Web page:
Computerized axial tomographic (CAT) scans combine X-rays with computer technology to show details of internal organs and diagnose abnormalities. CAT scans are widely used because they are noninvasive and provide different views of organs and areas of the body, assisting in health assessment. However, risks and dangers are associated with CAT scans due to higher levels of radiation than in earlier diagnostic testing.
The most significant danger related to CAT scans is the effect of radiation. Although background radiation is everywhere---from the sun, rocks, radon gas, foods, and other unavoidable sources---the quantity of radiation given off by a CAT scan is markedly increased. Exposure levels are determined by comparing CAT scans to a chest x-ray, which emits the equivalent of 2 ½ days of background radiation. A head CAT scan gives off a hundred times that dose and a scan of the abdomen is five times higher. A 64-slice CAT scan renders up to twice the number of a head scan, and is the equivalent of receiving 5 to 7 years of background radiation in only 1 hour.
CAT scans are expensive and have been heavily marketed to consumers so that medical facilities can recoup the cost of the machine. Insurance companies do not always pay for CAT scans, and patients often incur the high cost of these tests themselves.
Patients can be mislead by CAT scan results. A scan with no unusual findings does not mean that a patient should continue with lifestyle risks that initially caused the health issue. A false negative may also result if a health problem didn't appear in the scan or was misdiagnosed. The amount of radiation emitted also affects other testing methods by way of false readings. Abnormal CAT scan readings may lead to unnecessary medical procedures as well.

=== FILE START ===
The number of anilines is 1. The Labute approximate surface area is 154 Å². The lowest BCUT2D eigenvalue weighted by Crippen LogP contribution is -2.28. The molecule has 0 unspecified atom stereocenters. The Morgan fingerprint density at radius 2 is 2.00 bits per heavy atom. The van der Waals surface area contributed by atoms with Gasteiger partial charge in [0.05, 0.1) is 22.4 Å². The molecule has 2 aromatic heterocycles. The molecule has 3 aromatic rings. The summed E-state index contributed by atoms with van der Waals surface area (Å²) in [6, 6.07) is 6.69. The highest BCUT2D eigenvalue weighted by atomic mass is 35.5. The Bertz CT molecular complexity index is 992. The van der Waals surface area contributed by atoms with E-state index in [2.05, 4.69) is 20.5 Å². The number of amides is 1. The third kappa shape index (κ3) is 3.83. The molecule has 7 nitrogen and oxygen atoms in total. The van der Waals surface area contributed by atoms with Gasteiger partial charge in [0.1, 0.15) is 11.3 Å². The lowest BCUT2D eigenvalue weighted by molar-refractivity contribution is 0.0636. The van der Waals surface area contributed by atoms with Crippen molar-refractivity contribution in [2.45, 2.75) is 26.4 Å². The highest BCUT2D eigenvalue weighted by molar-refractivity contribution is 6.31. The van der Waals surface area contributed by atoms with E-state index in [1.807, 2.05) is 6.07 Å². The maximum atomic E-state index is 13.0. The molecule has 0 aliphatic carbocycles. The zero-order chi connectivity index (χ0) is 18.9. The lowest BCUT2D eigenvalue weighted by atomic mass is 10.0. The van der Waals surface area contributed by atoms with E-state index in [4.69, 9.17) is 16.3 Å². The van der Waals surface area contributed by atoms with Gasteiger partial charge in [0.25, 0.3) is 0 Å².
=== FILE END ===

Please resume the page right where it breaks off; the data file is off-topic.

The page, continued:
CAT scan risks are becoming more apparent the longer this testing method is used. Patients presenting with no sign of disease are exposed to unnecessary radiation during the scan, which can lead to cancer and other health issues. Radiation exposure accrues over a lifetime, so children are at a greater risk because high doses of radiation during childhood affect development and increase exposure levels.
Discuss all possible risks and dangers of CAT scans with your doctor to avoid unnecessary radiation exposure. Inquire about alternate diagnostic procedures that are less dangerous and expensive.